Ava Robotics, a relatively new company spun off from robo-vacuum maker iRobot, has launched a new telepresence bot named Ava.
Ava is an update on the Ava 500, which iRobot launched back in 2013, and it adds a few hardware and software tweaks: the number of cameras has been increased from one to three, the sound quality on both ends has been improved, and gesture-based controls have been added to the robot’s control app. Like its predecessor, Ava’s video conferencing software is supported by Cisco, and it can autonomously navigate office environments, finding its way to specific areas and returning to its charging post without human guidance.
As Ava Robotics’ vice president of product, Marcio Macedo, explains to The Verge: “The first day the Ava arrives on site, we escort it around that space so it knows the boundaries. Then based on that map it can navigate, avoid collisions, and find alternate paths to its destination. So when you’re scheduling a meeting using Ava, you don’t have to worry about finding your way. You can send it straight to someone’s desk.”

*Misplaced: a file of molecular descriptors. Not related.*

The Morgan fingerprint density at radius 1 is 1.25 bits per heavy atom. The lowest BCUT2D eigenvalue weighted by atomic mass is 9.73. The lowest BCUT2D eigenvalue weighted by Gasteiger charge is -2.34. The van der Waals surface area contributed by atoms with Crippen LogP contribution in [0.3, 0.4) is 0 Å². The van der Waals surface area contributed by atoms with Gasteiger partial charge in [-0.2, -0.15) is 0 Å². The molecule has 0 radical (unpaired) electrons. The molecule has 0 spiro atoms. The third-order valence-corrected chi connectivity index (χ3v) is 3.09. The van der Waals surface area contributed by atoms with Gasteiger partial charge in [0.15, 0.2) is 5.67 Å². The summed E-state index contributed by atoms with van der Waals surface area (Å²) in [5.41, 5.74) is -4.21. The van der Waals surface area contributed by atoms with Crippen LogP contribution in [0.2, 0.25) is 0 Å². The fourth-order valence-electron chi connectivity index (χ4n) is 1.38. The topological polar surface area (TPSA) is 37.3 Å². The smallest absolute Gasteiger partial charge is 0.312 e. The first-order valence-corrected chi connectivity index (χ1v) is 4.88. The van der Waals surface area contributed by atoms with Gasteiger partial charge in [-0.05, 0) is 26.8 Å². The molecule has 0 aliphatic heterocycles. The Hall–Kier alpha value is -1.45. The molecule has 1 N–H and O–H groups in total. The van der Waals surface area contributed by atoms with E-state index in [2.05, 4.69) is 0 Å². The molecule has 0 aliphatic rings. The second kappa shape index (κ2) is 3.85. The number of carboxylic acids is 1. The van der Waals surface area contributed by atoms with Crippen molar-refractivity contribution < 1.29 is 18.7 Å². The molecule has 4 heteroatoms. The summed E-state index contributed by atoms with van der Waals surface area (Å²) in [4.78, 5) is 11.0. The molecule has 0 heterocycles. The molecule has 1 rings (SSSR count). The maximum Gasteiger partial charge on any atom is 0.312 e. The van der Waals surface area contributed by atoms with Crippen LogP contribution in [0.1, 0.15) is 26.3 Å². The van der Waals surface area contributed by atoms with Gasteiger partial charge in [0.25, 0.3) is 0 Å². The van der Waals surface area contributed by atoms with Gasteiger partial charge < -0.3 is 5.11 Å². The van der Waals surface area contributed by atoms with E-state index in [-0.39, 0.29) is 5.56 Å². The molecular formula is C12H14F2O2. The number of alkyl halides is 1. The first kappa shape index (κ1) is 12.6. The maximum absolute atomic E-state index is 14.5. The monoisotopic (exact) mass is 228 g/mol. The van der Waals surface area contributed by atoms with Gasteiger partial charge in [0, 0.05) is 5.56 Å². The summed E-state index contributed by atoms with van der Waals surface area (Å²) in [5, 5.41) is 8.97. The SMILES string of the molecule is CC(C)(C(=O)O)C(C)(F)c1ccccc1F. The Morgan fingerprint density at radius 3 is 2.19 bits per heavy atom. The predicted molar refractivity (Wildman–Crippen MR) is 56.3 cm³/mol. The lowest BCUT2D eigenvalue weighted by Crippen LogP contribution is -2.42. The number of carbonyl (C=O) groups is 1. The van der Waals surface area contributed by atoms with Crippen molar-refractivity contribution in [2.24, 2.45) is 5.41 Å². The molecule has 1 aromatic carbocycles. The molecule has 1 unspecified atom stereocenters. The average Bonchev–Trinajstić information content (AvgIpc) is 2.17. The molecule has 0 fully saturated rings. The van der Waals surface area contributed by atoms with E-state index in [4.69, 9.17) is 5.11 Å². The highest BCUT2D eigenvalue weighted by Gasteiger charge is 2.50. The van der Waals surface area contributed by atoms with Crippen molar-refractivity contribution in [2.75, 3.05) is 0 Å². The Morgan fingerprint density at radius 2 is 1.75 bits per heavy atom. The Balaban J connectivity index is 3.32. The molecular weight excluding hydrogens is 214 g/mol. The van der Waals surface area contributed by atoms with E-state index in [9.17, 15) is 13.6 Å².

When iRobot launched the original Ava 500, it sold the device for nearly $70,000. This time around, Ava Robotics is trying a different approach: instead of buying the robot outright, businesses will hire it for under $1,000 a month. (This price includes technical support.) It’s a sensible approach considering rival telepresence robots sell for less than $5,000. Making telepresence a monthly expenditure rather than a one-off cost is more appealing to corporations, says Macdeo. “It pays itself back in one business trip,” he says.
Telepresence robots remain a niche technology, though, despite improvements to products. As a way of interacting with colleagues, it’s still a limited experience, although it offers tangible benefits over regular video conferencing. Let’s see if Ava can move things on once more.